There are always some common parenting myths that seem to pop up as questions in my classes of teaching parenting over the last twenty years. I am constantly amazed at how wide-spread they are across North America and Europe. There is no research that supports the myths, but they tend to persist as advice gets passed down from the generations.
- Bad Habits last a lifetime.
I’m sure you have heard at least one relative or friend say, “You don’t want to bring your baby into bed with you, because then you are starting a bad habit and he will never leave!”
If that was the case, we would never start our babies off in diapers for fear that they will get too cozy in them and never learn to use the toilet. I often ask parents, “Should I start hitting my child over the head with a fry pan now so he gets used to the pain when he begins having childhood headaches later? No!”
It’s the same with other lessons in life. Preparation is good, but it doesn’t take years. It takes days. Children change and learn new things when they need to learn them. Bad habits take 3 days for children to break and 21 days for adults. (We are a little more set in our ways as we age!) So do what works now. When the time comes to make changes, such as when the situation no longer works for anyone, then make the change. This applies to everything in parenting, from sleep hygiene, to bribing kids to use the toilet, to instilling good study habits.
- Children should have impulse control by age 3 and should therefore “Listen” to the adults.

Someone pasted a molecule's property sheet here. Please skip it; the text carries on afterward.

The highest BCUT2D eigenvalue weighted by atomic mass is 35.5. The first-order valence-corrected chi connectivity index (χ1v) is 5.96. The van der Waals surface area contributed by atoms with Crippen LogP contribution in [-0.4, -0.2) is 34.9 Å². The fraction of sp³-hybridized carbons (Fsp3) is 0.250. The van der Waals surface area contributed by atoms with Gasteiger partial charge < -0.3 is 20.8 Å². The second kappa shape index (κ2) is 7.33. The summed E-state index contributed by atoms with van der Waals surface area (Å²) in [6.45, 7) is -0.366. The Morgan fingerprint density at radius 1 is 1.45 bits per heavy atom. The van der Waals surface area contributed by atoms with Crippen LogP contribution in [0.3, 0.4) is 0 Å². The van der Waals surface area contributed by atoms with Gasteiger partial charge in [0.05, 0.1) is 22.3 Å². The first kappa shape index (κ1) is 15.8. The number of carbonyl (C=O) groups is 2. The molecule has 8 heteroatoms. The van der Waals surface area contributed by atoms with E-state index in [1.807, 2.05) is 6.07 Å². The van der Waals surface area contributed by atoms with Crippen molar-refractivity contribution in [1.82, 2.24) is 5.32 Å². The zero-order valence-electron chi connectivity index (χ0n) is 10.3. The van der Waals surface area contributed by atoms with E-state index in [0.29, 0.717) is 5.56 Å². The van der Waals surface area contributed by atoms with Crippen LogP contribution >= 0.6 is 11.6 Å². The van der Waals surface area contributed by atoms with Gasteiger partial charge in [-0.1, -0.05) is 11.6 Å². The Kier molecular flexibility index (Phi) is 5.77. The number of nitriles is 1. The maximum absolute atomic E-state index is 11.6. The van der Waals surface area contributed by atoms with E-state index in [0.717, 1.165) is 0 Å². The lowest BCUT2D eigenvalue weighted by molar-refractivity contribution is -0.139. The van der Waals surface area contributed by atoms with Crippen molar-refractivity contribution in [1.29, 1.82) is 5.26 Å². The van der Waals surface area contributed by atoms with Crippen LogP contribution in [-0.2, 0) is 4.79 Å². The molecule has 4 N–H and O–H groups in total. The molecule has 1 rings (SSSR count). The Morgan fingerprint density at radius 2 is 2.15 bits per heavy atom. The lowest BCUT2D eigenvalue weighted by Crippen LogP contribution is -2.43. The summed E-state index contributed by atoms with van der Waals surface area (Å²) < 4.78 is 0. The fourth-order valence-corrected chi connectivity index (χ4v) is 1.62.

No, they don’t have impulse control by age 3. Young toddlers and preschoolers are ego-centric, meaning that their needs matter more than your needs. As it should – this is normal development. As they get into the school-age years, they grow aware of and begin to care about other’s needs. They will have better executive function (self-control, listening, paying attention) by age 5 and 6, which is why they don’t start mandatory school until that age. Even through the school years, they don’t have maximum executive function. They begin to have a good dose of it in puberty.
Educators have long known that preschool children’s brain development is not there yet, to hold off on their self-desires for the needs of someone else. Parents have to learn this too. Even though young children know that “No!” is a sharp word that means something scary, they still don’t have the self-control to restrain their wants when it is said.
- You must correct things in the moment or young children will immediately forget.
Again, there is no research that supports this. Yes, children forget the place in time when events occur, but they do remember something from earlier in the day. If you are angry, take your ten minute time-out to calm down and then come back to address the situation – calmly and wisely. Or, address it at bedtime when everyone is feeling good and the teaching might stick. Young children will still remember! Lots of repetition will help them develop routine choices.
- Children remember things forever, so pack in lots of learning, activities, lessons, experiences and travel while they are young and before they resist as teenagers.
I wish! For all the world-wide travelling we did carting 5 children across the globe, they remember nothing before age 12. For all those lessons we stuffed into their heads, they remember nothing now, years after they dropped them. Well, maybe one or two memories stick out, like three wheeled cars in England, and sinking boats in the bathtub as a science experiment, or the one cool snack someone brought to the soccer game when they were six, but nothing else brought back memories, when I showed them photographs of when they were young. I’m sure those experiences built their brains unconsciously, but they don’t even remember their childhood best friends. On the flip side, when I asked my university-aged kids if they remember how much yelling I did when they were young, they replied, “None!” Good thing too!